Reading Mel Brooks’s new autobiography, All About Me!: My Remarkable Life in Show Business, I found myself thinking, “There will be no more stories like this.” By “this,” I mean personal accounts of growing up poor in an immigrant Jewish neighborhood (usually in Brooklyn) and achieving spectacular success (usually in showbiz). The first such book I read was probably Act One (1959), Moss Hart’s captivating tale about his first professional venture in the theater — his collaboration, in his mid-20s, with the already well-established George S. Kaufman on what turned out to be a hit Broadway comedy, Once in a Lifetime (1930). Act One may well be the apex of this subgenre — tender, beautifully observed, richly evocative, guaranteed to stir the imagination of any creative young person with big dreams.
Woody Allen’s recent memoir, Apropos of Nothing, while well worth reading, didn’t exactly hit a home run in that regard. Neither does All About Me. Both books are, in fact, remarkably similar. Allen (born Allan Stewart Konigsberg in 1935) and Brooks (born Melvin Kaminsky in 1926) are by far at their strongest when recounting their childhoods, about which both are sentimental and charming, remembering in affectionate detail their families, homes, and neighborhoods. (Allen grew up in Flatbush; Brooks, in Williamsburg and Coney Island). Both grew up in modest circumstances but were surrounded by loving, even doting, extended families. Both loved baseball and pop songs — and movies.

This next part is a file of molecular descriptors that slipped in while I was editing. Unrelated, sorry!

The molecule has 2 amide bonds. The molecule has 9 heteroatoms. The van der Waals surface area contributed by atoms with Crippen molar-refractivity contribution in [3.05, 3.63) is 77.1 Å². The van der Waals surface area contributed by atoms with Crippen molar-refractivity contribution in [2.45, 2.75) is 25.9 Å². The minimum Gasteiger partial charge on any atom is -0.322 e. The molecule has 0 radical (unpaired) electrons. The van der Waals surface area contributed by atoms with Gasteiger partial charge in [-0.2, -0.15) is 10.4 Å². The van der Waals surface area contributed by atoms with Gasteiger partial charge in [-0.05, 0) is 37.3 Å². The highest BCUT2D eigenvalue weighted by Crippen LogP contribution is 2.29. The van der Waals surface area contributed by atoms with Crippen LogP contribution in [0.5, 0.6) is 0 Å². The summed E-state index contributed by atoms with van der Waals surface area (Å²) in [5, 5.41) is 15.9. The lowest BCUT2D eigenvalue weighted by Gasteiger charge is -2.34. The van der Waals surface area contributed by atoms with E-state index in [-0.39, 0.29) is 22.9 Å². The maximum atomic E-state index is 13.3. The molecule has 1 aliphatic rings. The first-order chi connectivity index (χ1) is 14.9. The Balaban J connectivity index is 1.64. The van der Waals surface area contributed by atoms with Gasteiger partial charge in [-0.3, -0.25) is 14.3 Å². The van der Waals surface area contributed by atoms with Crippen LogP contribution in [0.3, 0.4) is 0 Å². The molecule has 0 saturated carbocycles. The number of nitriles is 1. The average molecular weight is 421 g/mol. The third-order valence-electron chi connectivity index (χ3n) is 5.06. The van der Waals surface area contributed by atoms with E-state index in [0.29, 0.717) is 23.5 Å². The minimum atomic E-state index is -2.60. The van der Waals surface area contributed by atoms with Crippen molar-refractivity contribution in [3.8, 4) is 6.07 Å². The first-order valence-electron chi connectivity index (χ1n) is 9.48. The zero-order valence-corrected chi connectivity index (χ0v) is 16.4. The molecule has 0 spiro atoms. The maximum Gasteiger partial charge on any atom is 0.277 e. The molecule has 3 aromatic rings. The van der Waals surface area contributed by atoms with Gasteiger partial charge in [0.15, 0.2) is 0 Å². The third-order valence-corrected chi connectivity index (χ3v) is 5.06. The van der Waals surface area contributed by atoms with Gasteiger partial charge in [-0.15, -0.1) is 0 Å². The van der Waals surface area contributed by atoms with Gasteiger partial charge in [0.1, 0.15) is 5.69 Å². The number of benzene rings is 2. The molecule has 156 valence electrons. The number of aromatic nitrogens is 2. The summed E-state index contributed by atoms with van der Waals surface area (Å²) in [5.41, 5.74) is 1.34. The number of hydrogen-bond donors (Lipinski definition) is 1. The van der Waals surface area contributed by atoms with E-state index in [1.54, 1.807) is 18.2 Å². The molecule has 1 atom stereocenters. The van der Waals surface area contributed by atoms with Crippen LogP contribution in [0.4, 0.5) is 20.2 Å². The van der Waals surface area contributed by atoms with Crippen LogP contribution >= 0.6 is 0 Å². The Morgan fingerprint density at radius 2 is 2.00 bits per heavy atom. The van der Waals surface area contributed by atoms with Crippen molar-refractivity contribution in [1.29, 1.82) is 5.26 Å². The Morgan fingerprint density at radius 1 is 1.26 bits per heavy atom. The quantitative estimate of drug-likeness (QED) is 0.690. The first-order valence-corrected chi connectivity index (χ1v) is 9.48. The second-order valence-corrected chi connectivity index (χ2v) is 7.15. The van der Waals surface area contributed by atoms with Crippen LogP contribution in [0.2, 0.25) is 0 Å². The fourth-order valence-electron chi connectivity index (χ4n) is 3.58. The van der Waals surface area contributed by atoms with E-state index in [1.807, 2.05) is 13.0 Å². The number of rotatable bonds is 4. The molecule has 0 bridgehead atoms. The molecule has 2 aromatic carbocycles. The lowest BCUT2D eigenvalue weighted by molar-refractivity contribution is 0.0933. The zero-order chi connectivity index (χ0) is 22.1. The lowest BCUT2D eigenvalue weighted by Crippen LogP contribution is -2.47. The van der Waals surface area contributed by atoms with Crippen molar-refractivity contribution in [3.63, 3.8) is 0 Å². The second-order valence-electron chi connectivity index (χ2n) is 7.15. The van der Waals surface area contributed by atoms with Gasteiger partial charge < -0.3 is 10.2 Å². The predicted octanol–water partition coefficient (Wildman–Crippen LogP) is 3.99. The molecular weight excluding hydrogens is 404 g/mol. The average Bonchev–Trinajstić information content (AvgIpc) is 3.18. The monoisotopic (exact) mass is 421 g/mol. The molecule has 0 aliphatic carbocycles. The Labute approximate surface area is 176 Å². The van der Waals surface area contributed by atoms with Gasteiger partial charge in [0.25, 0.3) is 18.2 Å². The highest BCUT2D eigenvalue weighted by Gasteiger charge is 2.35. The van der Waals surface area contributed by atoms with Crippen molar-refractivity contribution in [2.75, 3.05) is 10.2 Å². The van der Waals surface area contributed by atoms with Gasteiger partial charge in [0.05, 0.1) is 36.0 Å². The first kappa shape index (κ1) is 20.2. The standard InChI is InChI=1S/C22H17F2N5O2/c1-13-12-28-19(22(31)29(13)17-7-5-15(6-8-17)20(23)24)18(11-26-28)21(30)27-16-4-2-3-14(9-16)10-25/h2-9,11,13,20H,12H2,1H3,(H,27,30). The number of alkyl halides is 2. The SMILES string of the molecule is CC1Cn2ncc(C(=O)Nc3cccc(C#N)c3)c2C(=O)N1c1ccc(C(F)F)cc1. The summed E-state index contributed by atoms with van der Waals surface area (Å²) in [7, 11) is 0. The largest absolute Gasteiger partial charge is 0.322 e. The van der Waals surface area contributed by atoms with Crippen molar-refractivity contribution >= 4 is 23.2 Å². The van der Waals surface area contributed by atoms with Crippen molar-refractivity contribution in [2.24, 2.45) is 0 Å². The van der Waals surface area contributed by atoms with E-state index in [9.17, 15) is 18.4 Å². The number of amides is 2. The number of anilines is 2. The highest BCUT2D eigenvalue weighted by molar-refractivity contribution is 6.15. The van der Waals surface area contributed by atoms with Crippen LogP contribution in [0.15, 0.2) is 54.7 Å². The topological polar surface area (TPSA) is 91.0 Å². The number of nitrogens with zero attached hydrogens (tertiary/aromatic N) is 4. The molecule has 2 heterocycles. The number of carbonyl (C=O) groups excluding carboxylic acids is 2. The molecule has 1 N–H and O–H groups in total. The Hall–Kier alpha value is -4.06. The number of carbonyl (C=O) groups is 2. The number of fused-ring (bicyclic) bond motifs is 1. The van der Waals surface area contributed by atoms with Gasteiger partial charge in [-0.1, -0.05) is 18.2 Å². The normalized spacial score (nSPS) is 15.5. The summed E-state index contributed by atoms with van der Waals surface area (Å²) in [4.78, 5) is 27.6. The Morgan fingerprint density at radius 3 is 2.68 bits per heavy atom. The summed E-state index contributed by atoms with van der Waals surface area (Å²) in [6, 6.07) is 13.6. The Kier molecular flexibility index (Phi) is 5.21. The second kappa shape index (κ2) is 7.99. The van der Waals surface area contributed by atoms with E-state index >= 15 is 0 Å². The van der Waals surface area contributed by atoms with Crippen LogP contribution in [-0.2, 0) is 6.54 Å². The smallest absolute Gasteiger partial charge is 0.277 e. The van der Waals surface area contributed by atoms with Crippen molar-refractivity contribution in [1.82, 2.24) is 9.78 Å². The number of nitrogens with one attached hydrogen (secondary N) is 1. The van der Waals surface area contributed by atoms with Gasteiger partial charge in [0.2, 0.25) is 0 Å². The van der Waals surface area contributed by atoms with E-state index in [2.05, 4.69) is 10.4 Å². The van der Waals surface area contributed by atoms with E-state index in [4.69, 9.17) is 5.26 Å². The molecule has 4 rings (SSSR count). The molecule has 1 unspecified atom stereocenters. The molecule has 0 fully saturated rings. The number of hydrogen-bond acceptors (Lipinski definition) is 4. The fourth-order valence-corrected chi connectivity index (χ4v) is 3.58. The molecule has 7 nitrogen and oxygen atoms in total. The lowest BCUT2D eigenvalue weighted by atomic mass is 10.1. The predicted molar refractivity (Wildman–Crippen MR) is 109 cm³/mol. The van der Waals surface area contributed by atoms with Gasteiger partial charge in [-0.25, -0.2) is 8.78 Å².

Brooks doesn’t mention that some of the same showbiz big shots who’ve presented him with these honors are complicit in the cancel culture that’s strangling the Mel Brookses of tomorrow in their cribs.
What set Brooks on his life path was seeing Ethel Merman on Broadway in Anything Goes when he was 9 years old. “Way up there at the top of the second balcony,” he writes, “I figured that I was as close to heaven as I would ever get.” On the way home, he announced, “I am not going to go to work in the Garment Center like everyone else in our neighborhood…. I am going into show business and nothing will stop me!” One is reminded of the nostalgic and touching Radio City Music Hall sequence in Allen’s sweet, semi-autobiographical 1987 movie Radio Days. One major difference between Allen and Brooks, of course, is that the former has put a good deal of his personal life into his films, whereas Brooks seems never to have come close to doing so.
One similarity, however, is that once they move past their childhoods, both men’s memoirs become almost strictly professional. This is even more true of Brooks than of Allen. His first marriage, which lasted nine years, goes unmentioned. After that, he was married to Anne Bancroft for four decades, but during most of this book she hovers dimly in the background; one gets no sense of Brooks’s domestic life with her. Indeed, after offering vivid, loving portraits of his three brothers, Brooks barely mentions his own four children. Not that he seems hostile to them; on the contrary, like Allen, he barely has a bad word to say about anybody, and he certainly serves up nothing remotely resembling kiss-and-tell. (Not that one wants to read about Mel Brooks’s sex life.)
Like Allen, Brooks got into show business very young, and their paths crossed in the mid-1950s when they were staff writers for the TV star Sid Caesar. Thereafter, their courses diverged. Allen turned his early success as a stand-up into a career as writer–director–star of film farces, but he very soon morphed into a serious and highly prolific New York-based filmmaker, with 16 nominations, at last count, for Academy Awards in scriptwriting. Brooks has made fewer films — and won far fewer awards — but has filled far more seats in movie theaters. While Allen has made it clear that he considers making people laugh at best a second-level achievement, Brooks revels in being the funnyman and views himself as performing a vital social function.